Others ways you can make Find-A-Grave better

  • Become an active member and manage memorials yourself. I manage a large number of memorials for my direct line (transferred to me as I requested them) and I also manage all of the memorials I add from cemetery surveys. I happily transfer these memorials to direct line family members so that they can add things that I don't know.
  • Before you add a new cemetery or a new memorial, please check to make sure someone else hasn't already added this information. The F-A-G people have enough to without you adding to their work.
  • If you add information to a memorial that is not present on the tombstone, make sure you cite your sources for the information.
  • Request photographs for any memorials you are interested in that don't have one.
  • Sign up to be a photographer.

Here is my Contributor Profile Page. You can see how long I have been a member, how many memorials I have added, how many I actually manage, how many active photo requests I have submitted, how many photos I have taken, and how many photo requests I have fulfilled. The number of virtual flowers are the times I have left a message on a memorial page. At the bottom you will see how F-A-G people talk to each other via a mini public board.

This is an example of a memorial that I created because I know the person is buried in this cemetery. I have requested a photograph of the marker but it hasn't been fulfilled yet.

This is an example of memorial I created and I added the photograph. This one is my family so I won't be giving up the memorial.

This is an example of a memorial I created and I added the photograph but this was just a cemetery I surveyed and I have no connection to this person. I would give this memorial up to the first direct descendant that contacts me.

This is an example of a memorial I didn't create but it was transferred to me because I am a direct descendant. William Houston Simmons was my paternal grandfather.

This is an example of a memorial that someone else created and I took the photograph for them.


Copyright © 2012 Michele Simmons Lewis

Friday, November 9, 2012

Code of Ethics

Public Service Announcement: I received several emails yesterday about the International Genealogical Index (IGI) post asking me if I could post an actual Patron Ordinance Submission Sheet. I will ask the Family History Library (FHL) for permission to use one on the blog. If they say I can, I will block out the submitter's personal information so that you can see what one looks like.


I would like you to read 3 Codes of Ethics. The are actually aimed at professional genealogists that do research for other people but I think these principles are good for ALL researchers. If you ever need to hire a researcher to help you out, you should hold them to these standards even if they don't belong to one of these organizations. Personally, I would only hire someone that does belong to one of these groups.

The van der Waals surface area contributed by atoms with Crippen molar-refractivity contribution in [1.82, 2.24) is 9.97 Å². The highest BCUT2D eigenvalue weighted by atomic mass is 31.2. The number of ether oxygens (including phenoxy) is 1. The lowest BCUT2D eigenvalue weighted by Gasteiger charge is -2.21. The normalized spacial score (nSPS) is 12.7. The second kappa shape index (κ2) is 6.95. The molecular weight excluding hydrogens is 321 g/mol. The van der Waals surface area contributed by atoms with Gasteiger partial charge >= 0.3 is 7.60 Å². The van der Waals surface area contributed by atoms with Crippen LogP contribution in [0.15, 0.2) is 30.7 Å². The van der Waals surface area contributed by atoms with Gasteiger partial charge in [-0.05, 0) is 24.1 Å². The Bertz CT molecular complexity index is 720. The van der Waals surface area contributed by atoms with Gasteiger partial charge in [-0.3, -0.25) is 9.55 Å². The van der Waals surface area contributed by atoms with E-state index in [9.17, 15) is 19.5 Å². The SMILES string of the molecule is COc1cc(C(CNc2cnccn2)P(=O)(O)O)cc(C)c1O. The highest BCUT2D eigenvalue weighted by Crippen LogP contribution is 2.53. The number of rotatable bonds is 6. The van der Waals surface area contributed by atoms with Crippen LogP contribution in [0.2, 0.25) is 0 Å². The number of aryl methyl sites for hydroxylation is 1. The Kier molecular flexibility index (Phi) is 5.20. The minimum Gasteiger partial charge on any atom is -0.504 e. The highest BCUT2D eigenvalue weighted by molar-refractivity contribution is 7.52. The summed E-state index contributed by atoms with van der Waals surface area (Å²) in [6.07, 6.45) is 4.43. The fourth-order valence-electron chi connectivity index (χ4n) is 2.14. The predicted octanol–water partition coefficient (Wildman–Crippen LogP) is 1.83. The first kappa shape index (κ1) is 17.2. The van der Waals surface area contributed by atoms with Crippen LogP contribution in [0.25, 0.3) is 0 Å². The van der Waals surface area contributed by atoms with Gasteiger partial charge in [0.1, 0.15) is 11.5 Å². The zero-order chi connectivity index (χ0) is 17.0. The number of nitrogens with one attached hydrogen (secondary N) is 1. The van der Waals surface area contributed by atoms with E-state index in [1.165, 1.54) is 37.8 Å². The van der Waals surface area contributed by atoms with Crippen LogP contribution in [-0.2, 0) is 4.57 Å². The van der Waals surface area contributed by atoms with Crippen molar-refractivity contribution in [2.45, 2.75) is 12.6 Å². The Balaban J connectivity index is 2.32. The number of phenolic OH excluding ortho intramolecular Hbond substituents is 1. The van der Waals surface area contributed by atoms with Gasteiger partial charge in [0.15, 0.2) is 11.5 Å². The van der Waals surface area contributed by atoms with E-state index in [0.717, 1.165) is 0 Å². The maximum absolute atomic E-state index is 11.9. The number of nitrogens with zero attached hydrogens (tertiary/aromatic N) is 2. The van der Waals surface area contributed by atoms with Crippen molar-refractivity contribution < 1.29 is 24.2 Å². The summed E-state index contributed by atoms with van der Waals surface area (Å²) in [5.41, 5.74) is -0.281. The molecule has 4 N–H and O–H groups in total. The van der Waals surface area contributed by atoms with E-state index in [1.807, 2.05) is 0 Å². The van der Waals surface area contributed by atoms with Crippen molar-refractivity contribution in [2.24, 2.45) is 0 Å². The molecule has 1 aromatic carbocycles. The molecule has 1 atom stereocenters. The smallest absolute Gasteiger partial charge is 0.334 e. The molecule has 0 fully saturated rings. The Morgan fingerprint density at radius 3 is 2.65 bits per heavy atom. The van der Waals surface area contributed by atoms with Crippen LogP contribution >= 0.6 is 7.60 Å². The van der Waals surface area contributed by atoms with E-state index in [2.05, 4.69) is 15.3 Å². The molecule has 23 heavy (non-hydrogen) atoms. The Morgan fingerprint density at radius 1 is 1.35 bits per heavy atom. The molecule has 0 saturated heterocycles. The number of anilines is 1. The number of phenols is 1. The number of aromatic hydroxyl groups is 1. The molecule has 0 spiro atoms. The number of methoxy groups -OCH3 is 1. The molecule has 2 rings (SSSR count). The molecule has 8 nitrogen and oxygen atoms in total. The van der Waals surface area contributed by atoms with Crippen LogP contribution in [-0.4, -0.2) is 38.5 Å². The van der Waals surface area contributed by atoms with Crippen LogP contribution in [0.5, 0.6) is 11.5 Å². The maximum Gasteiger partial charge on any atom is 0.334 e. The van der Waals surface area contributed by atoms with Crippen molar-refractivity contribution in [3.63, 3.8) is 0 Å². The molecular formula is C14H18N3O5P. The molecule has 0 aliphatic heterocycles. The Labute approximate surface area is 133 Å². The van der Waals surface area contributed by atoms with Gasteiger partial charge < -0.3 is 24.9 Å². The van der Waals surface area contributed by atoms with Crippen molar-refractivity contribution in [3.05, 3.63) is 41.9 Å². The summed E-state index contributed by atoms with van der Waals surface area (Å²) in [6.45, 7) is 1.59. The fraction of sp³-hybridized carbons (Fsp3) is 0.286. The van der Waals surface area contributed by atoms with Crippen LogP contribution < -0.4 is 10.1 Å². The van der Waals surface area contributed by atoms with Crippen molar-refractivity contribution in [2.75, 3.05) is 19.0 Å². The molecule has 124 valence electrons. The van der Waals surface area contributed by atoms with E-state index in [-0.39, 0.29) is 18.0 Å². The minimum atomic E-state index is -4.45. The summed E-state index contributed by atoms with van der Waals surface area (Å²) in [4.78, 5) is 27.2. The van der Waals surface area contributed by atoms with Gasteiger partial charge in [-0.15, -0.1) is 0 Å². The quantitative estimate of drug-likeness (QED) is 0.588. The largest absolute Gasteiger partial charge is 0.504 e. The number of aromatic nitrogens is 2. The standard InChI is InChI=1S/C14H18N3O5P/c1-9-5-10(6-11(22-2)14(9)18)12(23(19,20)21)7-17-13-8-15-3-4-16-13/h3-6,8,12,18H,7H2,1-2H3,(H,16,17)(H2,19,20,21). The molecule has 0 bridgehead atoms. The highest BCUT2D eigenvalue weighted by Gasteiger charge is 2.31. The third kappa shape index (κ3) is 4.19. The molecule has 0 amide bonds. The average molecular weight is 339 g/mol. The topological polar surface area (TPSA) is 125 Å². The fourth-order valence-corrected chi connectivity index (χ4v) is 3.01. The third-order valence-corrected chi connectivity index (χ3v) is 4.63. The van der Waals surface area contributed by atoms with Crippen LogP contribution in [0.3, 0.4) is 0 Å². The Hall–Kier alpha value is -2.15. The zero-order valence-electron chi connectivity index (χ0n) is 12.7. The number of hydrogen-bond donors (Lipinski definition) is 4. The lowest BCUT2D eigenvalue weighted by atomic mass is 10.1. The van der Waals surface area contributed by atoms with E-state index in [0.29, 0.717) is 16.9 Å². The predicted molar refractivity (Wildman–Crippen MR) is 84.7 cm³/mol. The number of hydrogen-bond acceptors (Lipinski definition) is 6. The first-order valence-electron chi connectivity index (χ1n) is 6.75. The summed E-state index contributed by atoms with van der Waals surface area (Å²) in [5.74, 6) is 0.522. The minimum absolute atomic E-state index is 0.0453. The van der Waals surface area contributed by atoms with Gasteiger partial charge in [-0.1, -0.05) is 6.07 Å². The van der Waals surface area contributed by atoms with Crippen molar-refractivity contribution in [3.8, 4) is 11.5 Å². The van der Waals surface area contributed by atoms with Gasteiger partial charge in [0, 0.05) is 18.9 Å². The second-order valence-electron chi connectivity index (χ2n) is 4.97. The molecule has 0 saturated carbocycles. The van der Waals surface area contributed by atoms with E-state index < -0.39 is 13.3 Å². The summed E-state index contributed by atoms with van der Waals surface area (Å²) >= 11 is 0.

1) Association of Professional Genealogists (APG) Code of Ethics
2) Board for the Certification of Genealogists (BCG) Code of Ethics
3) The International Commission for the Accreditation of Professional Genealogists (ICAPGen) Code of Ethics

The National Genealogical Society (NGS) has Genealogical Standards and Guidelines that you should also read. They are excellent. You do not have to be a member of the NGS to read these but I highly recommend that you join. If you want more information about WHY you should join take a look at Why Should I Join a Genealogical Society?


Copyright © 2012 Michele Simmons Lewis

Thursday, November 8, 2012

The International Genealogical Index (IGI)

The Family History Library's International Genealogical Index (IGI) is a valuable tool that many beginning researchers don't even know about.

The IGI is in two parts and you need to understand the difference. The first part is the Community Indexed IGI (vital and church records from the early 1500s to 1885). Volunteers indexed actual documents from microfilm for this index. Here is an example:

I found this entry:
John C. Entrekin married Mary F. Bethhauser on 15 Jul 1874 in Ross County, Ohio. Click on the link to see the entry.

When you look at the page, you can see that this marriage record was taken taken from FHL microfilm #0281641 V. I-K. If you go to the FanilySearch Card Catalog and plug in the film number 0281641 (leave off the V. I-K) you will see the details of the microfilm. Make sure you change the drop down box to Film Numbers. You will now see that the series is Marriage Records, 1798-1951, Ohio Probate Court. Scroll down a bit and you will see the correct microfilm which is v. I-K, 1865-1875. Normally if you find a record like this in the Community Indexed IGI, you then need to order the microfilm and look at the actual marriage license/certificate yourself and then use that as your source. However, in this case you are quite lucky. There is a link that says, "Ohio County Marriages are available online, click here." Now search for this record again. Surprise! The actual image is available HERE (last entry on the page). You have to be signed into FamilySearch to see this record.